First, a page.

Freedom Friday: Want to Retire Abroad? Answers to 14 FAQs

Retire Abroad Word MontageIn the Next Avenue article, Want to Retire Abroad? Answers to 14 FAQs, author Kathleen Peddicord provides advice on everything from Medicare abroad to working overseas:

If I live overseas, would I lose my original citizenship? No, your residency status abroad has no effect on your citizenship. Residency and citizenship are two different things. If you’re a U.S. citizen, the only way to lose your U.S. citizenship is to renounce it formally. This is a serious step that you can’t take accidentally. In other words, there’s no chance you’d lose your U.S. citizenship without realizing it. Renouncing it requires a formal application and at least one interview with the FBI. Once your application to renounce your citizenship has been approved, you then must appear again before federal authorities to relinquish your blue passport with the eagle on the cover. The United States doesn’t want to lose you as one of its citizens, for, as long as you carry U.S. citizenship, no matter where you roam, you are obliged to report your income and earnings to Uncle Sam.

Can I still receive my U.S. Social Security payments? Yes. If you’re eligible for Social Security, you can even have your monthly check direct-deposited into your account in some countries. See this link for a list of countries where this is possible.

Will Medicare cover me living overseas? No. No exceptions. As an American abroad, you need to make another plan for covering your medical expenses overseas. I recommend, though, keeping your Medicare as a major medical backup.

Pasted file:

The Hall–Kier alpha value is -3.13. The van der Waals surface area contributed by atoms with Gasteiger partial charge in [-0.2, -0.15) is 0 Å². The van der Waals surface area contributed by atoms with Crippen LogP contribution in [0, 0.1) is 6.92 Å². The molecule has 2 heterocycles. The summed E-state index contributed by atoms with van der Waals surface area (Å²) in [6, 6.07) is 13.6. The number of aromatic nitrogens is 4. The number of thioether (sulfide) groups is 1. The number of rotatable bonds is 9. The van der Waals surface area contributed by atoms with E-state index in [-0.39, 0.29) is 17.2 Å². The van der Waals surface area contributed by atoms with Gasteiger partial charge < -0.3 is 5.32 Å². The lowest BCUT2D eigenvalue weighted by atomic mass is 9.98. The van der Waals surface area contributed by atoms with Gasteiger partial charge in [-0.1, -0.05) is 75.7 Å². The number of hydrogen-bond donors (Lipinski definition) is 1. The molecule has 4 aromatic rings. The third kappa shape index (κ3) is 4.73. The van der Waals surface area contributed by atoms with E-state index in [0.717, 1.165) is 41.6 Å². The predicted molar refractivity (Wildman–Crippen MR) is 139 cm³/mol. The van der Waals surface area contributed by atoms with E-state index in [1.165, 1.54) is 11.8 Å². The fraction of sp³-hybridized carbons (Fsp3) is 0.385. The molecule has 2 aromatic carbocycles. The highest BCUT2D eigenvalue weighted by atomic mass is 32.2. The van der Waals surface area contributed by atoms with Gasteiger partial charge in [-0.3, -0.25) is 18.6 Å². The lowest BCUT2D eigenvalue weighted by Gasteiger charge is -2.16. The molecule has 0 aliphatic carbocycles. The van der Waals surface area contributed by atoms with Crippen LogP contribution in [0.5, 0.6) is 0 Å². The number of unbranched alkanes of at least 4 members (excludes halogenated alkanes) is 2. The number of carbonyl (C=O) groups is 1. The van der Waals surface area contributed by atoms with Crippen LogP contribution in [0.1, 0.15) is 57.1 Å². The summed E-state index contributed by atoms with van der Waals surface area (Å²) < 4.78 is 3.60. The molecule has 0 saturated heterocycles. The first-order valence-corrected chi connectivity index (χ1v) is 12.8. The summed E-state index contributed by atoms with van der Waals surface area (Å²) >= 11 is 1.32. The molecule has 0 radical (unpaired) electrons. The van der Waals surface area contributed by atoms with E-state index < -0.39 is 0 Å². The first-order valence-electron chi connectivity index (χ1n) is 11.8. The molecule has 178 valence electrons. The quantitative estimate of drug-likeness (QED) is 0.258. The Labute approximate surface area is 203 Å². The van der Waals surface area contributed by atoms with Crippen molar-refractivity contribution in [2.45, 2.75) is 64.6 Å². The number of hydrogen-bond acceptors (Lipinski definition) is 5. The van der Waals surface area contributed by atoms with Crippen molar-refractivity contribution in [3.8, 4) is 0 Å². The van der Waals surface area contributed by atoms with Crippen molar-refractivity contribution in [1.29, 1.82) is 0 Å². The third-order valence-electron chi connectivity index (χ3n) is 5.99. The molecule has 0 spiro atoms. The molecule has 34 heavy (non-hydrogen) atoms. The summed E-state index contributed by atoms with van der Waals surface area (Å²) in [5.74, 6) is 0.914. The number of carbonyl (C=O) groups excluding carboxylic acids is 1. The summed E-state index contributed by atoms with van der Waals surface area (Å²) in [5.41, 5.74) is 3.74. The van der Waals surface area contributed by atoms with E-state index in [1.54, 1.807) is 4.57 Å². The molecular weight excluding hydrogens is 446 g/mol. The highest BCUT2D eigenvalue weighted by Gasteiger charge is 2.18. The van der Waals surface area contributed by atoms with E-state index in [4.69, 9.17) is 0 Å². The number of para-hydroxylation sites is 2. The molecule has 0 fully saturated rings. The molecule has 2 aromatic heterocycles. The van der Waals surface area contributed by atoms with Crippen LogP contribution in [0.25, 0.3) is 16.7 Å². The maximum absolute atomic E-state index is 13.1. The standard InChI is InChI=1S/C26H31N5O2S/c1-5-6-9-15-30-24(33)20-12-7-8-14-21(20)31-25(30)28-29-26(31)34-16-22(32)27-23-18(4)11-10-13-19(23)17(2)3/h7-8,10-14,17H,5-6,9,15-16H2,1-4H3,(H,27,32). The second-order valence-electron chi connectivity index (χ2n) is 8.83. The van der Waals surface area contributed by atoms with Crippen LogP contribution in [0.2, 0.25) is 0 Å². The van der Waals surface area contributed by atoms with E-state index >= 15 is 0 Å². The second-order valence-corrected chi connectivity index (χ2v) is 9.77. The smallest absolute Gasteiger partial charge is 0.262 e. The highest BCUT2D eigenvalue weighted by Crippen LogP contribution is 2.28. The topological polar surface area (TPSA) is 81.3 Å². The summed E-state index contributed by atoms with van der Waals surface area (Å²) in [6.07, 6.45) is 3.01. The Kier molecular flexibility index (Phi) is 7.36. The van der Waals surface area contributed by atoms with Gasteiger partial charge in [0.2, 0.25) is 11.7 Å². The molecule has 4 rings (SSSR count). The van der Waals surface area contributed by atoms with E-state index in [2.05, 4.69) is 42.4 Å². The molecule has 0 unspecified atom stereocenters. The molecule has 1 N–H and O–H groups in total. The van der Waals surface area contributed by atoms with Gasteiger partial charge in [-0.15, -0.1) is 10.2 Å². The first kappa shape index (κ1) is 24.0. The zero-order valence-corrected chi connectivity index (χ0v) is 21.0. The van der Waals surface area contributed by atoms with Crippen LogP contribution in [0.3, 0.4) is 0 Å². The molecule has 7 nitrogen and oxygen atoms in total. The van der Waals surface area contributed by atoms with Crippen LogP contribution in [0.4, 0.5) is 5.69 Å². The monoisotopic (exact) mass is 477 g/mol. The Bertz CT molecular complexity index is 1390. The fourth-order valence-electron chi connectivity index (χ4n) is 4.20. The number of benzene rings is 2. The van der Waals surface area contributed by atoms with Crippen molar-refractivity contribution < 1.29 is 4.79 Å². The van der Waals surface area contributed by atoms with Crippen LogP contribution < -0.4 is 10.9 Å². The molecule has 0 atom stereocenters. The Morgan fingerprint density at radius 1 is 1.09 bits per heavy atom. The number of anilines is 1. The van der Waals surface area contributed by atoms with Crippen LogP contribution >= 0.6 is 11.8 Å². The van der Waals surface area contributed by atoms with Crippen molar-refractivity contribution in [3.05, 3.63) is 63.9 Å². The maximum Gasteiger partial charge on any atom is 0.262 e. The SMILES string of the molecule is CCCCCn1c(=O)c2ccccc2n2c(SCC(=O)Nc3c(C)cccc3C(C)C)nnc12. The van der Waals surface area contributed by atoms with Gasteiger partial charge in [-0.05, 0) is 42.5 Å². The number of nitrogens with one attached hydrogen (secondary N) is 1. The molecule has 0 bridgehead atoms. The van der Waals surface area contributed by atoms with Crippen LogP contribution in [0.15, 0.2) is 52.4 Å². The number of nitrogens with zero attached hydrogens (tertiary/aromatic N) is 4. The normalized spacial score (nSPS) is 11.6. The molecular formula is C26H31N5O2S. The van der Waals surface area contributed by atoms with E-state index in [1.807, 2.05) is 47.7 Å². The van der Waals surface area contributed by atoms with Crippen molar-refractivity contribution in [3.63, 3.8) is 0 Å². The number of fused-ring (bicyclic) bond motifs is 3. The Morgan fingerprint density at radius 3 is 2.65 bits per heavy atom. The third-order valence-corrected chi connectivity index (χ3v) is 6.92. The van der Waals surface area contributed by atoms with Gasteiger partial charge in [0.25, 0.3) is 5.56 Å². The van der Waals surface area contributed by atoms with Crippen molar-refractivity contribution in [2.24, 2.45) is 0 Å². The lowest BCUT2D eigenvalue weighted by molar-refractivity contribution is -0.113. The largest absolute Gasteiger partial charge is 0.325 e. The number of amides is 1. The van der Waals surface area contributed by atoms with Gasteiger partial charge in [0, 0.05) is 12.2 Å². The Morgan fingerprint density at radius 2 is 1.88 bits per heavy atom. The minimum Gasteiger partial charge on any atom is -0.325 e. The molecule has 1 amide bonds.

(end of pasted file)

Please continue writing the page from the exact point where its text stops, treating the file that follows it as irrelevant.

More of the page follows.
Can I drive on my home country’s driver’s license? Yes, typically for the first 30 days to one year that you’re resident in a new country.

Can I get a job? Probably not. To work in a foreign country, you’ll need a work visa. This is not easily obtained unless you’re sponsored for a job by an international employer and relocated to the country with its help. The one exception to this general rule right now is Panama. This country’s Friendly Nations visa program bundles the possibility of a work permit. Ecuador and the Dominican Republic allow you to work by just obtaining legal residency. Belize allows you to work if you go the permanent residency route rather than QRP. In many places in the world, however, you can start your own business. The easiest is a laptop-based enterprise.”

Read more at Want to Retire Abroad? Answers to 14 FAQs.


DAYNA WILSON: As a real estate agent I have been working with homebuyers and sellers throughout the East Bay communities of Layfayette, Moraga, Orinda and Walnut Creek since 2009. As a Certified Senior Housing Professional (CSHP) , I have special knowledge about everything from reverse mortgages to the importance of universal design. I can tap into my network and put you in touch with my team of qualified home inspectors, movers, attorneys, CPAs, organizers and other experts. I have all the resources and knowledge to simplify the transaction and eliminate the anxiety of selling your home.

Call me today to talk about your real estate concerns. I’m here to listen: 925.788.6582